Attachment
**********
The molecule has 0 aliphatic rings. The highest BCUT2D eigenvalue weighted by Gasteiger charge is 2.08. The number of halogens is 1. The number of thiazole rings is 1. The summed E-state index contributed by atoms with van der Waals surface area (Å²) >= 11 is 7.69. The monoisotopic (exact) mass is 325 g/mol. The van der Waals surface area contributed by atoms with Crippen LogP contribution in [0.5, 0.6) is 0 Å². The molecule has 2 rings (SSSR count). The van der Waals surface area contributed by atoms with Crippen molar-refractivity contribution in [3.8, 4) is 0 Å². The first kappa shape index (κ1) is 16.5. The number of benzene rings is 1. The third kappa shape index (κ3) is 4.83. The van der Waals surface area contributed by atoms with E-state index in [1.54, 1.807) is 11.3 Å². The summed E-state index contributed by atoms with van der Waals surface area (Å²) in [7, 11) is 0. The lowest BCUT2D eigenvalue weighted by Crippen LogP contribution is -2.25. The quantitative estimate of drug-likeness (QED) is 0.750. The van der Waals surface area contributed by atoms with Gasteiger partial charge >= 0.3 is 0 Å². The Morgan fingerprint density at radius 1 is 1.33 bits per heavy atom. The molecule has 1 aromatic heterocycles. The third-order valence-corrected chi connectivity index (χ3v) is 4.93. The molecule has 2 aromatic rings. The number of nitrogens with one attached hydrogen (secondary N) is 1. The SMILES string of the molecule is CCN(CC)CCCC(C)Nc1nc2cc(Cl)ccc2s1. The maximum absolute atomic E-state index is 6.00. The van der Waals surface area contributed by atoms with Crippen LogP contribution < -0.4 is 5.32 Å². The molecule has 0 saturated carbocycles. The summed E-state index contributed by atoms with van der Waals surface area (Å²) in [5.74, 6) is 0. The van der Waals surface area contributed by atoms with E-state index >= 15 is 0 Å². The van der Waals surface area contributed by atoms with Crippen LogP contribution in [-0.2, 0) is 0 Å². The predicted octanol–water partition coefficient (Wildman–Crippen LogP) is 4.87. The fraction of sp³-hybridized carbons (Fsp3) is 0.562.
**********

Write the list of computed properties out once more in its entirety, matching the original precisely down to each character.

The molecule has 0 aliphatic rings. The highest BCUT2D eigenvalue weighted by Gasteiger charge is 2.08. The number of halogens is 1. The number of thiazole rings is 1. The summed E-state index contributed by atoms with van der Waals surface area (Å²) >= 11 is 7.69. The monoisotopic (exact) mass is 325 g/mol. The van der Waals surface area contributed by atoms with Crippen LogP contribution in [0.5, 0.6) is 0 Å². The molecule has 2 rings (SSSR count). The van der Waals surface area contributed by atoms with Crippen molar-refractivity contribution in [3.8, 4) is 0 Å². The first kappa shape index (κ1) is 16.5. The number of benzene rings is 1. The third kappa shape index (κ3) is 4.83. The van der Waals surface area contributed by atoms with E-state index in [1.54, 1.807) is 11.3 Å². The summed E-state index contributed by atoms with van der Waals surface area (Å²) in [7, 11) is 0. The lowest BCUT2D eigenvalue weighted by Crippen LogP contribution is -2.25. The quantitative estimate of drug-likeness (QED) is 0.750. The van der Waals surface area contributed by atoms with Gasteiger partial charge >= 0.3 is 0 Å². The Morgan fingerprint density at radius 1 is 1.33 bits per heavy atom. The molecule has 1 aromatic heterocycles. The third-order valence-corrected chi connectivity index (χ3v) is 4.93. The molecule has 2 aromatic rings. The number of nitrogens with one attached hydrogen (secondary N) is 1. The SMILES string of the molecule is CCN(CC)CCCC(C)Nc1nc2cc(Cl)ccc2s1. The maximum absolute atomic E-state index is 6.00. The van der Waals surface area contributed by atoms with Crippen LogP contribution < -0.4 is 5.32 Å². The molecule has 0 saturated carbocycles. The summed E-state index contributed by atoms with van der Waals surface area (Å²) in [5.74, 6) is 0. The van der Waals surface area contributed by atoms with E-state index >= 15 is 0 Å². The van der Waals surface area contributed by atoms with Crippen LogP contribution in [-0.2, 0) is 0 Å². The predicted octanol–water partition coefficient (Wildman–Crippen LogP) is 4.87. The fraction of sp³-hybridized carbons (Fsp3) is 0.562.